Pros: A touching performance from Rupert Mason as Basil Hallward.
Cons: A flabby script.
It’s one thing to fall between two stools. It’s quite an achievement to fall between four or five. This production of The Picture of Dorian Gray is not funny enough to be a comedy, not spooky enough to be a thriller, not powerful enough to be a morality tale and not engaging enough to be a drama. I left the Trafalgar Studios struggling to imagine what the production had set out to achieve.
Everything seems pretty much in order in the first scene. We have a simple period setting; a Lord Henry Wotton who is styled to look very much like Oscar Wilde; a pert, pretty Dorian Gray; and a touchingly diffident Basil Hallward, played by Rupert Mason. The drama and emotion of the play really begin and end with this scene; Hallward is left looking like a spare part at a wedding, as the kindred spirits of Dorian Gray and Wotton find each other. Far from being the angelic soul that Hallward fondly imagines him to be, Wotton recognises in Dorian a young man who’s no better than he ought to be. This is not the corruption of an innocent, it’s the devil finding his own, and Rupert Mason’s lovelorn anguish is the most sincere and credible emotion in the whole play.
So it comes as a bit of a shock when Mason turns up in the next scene, dressed in bonnet and bustle for a comedy turn as the Duchess of Harley. And shortly afterwards as Mr Isaacs, and then as James Vane, and then. . . there are twenty-one characters in the play, and a cast of four. Guy Warren-Thomas only plays Dorian Gray, which means that the other three play an average of 6.7 characters each. I saw a panto last year in which all seven dwarves were played by one man. That was a running joke, whereas this looks like no-one told the writers about the payroll constraints. If there are too many characters, there are also too many scenes, with all the associated entrances, exits and rearranging of props. In a larger space that problem might be less noticeable, but in a studio space it is fussy, chaotic and really adds to the impression that a firmer hand should have been taken with the script.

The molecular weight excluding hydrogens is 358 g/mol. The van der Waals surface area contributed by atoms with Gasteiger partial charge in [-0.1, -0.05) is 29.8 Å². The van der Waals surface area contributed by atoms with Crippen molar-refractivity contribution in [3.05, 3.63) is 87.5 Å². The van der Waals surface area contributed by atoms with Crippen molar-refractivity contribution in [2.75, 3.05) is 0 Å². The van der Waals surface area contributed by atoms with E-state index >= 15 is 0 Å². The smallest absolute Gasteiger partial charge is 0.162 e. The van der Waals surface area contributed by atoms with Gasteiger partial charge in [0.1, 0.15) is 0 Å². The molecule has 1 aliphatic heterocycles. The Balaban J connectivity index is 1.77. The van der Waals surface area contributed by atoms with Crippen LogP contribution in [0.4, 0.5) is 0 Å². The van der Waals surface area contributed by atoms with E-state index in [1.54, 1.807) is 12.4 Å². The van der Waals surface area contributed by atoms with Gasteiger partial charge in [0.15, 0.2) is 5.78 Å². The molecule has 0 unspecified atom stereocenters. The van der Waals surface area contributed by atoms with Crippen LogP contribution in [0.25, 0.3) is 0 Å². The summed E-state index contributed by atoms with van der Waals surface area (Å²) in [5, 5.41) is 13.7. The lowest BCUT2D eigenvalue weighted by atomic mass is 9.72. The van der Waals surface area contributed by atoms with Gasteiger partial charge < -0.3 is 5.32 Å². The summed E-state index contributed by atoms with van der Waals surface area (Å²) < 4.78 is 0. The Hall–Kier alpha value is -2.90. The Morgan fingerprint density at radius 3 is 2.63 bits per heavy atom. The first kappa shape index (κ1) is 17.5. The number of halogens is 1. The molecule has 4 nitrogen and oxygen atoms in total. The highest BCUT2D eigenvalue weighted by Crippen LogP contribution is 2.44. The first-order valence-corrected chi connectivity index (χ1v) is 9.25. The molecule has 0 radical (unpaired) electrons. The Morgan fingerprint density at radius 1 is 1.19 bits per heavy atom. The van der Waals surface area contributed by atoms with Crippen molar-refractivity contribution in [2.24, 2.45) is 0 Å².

A big question for any production of Dorian Gray is how to portray the supernatural. In this case a life-sized empty frame is used quite effectively as the portrait, ever-present both on stage and in Dorian’s mind, even when it’s supposedly locked in the attic. Overall, however, the production walks an uncomfortable line between using clever theatrical effects to create illusion, and just leaving everything to the audience’s imagination. The fateful moment of Dorian’s wish is signposted with a magical sound effect, while a scary sound effect is associated with any viewing of the disfigured canvas. A stylised scene of Dorian’s debauchery is red lit, and altogether it’s about as subtle as an episode of Scooby Doo.
The Picture of Dorian Gray is a strange beast; Oscar Wilde’s only novel and a story that combines the supernatural with homoeroticism, epigrammatic wit, murder and philosophy. It is easy to see that choices have to be made about which aspects to privilege in staging the story. By failing to make those hard decisions, this production hobbles its artists and ends up being everything and nothing. Only Lord Henry Wotton could make a virtue of such superficiality.
Original Author: Oscar Wilde
Adapted By: Merlin Holland and John O’Connor
Director: Peter Craze
Producer: John O’Connor
Box Office: 0844 871 7632
Booking Link: http://www.atgtickets.com/shows/the-picture-of-dorian-gray/trafalgar-studios/#buy-now
Booking Until: 13 February 2016